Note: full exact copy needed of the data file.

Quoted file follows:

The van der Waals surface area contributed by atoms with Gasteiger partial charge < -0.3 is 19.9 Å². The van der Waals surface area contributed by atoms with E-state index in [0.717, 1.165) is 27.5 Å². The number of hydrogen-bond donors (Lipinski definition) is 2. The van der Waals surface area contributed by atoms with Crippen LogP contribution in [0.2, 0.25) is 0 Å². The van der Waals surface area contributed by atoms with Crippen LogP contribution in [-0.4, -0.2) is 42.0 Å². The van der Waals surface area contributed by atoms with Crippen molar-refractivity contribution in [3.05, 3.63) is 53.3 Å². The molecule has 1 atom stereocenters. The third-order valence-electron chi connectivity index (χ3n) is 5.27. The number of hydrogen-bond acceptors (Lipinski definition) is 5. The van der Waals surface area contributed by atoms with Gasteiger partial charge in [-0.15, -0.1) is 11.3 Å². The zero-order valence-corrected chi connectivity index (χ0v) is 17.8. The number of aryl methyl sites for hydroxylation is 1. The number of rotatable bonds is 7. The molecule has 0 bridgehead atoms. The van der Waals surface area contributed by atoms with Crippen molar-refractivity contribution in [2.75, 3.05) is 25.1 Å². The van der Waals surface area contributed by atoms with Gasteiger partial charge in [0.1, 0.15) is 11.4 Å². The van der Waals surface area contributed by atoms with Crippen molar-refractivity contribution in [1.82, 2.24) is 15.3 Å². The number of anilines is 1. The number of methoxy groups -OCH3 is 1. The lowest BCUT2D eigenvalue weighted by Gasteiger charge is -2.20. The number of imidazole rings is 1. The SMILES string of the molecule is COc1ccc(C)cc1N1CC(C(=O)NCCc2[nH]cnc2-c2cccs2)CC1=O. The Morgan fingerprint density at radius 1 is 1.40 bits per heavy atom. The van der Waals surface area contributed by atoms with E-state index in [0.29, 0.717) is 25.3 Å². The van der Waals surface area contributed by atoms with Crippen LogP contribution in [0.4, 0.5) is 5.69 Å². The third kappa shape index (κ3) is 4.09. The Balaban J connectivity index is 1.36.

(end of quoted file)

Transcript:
The van der Waals surface area contributed by atoms with Gasteiger partial charge < -0.3 is 19.9 Å². The van der Waals surface area contributed by atoms with E-state index in [0.717, 1.165) is 27.5 Å². The number of hydrogen-bond donors (Lipinski definition) is 2. The van der Waals surface area contributed by atoms with Crippen LogP contribution in [0.2, 0.25) is 0 Å². The van der Waals surface area contributed by atoms with Crippen LogP contribution in [-0.4, -0.2) is 42.0 Å². The van der Waals surface area contributed by atoms with Crippen molar-refractivity contribution in [3.05, 3.63) is 53.3 Å². The molecule has 1 atom stereocenters. The third-order valence-electron chi connectivity index (χ3n) is 5.27. The number of hydrogen-bond acceptors (Lipinski definition) is 5. The van der Waals surface area contributed by atoms with Gasteiger partial charge in [-0.15, -0.1) is 11.3 Å². The zero-order valence-corrected chi connectivity index (χ0v) is 17.8. The number of aryl methyl sites for hydroxylation is 1. The number of rotatable bonds is 7. The molecule has 0 bridgehead atoms. The van der Waals surface area contributed by atoms with Crippen molar-refractivity contribution in [2.75, 3.05) is 25.1 Å². The van der Waals surface area contributed by atoms with Gasteiger partial charge in [0.1, 0.15) is 11.4 Å². The van der Waals surface area contributed by atoms with Crippen molar-refractivity contribution in [1.82, 2.24) is 15.3 Å². The number of anilines is 1. The number of methoxy groups -OCH3 is 1. The lowest BCUT2D eigenvalue weighted by Gasteiger charge is -2.20. The number of imidazole rings is 1. The SMILES string of the molecule is COc1ccc(C)cc1N1CC(C(=O)NCCc2[nH]cnc2-c2cccs2)CC1=O. The Morgan fingerprint density at radius 1 is 1.40 bits per heavy atom. The van der Waals surface area contributed by atoms with E-state index in [0.29, 0.717) is 25.3 Å². The van der Waals surface area contributed by atoms with Crippen LogP contribution in [0.4, 0.5) is 5.69 Å². The third kappa shape index (κ3) is 4.09. The Balaban J connectivity index is 1.36.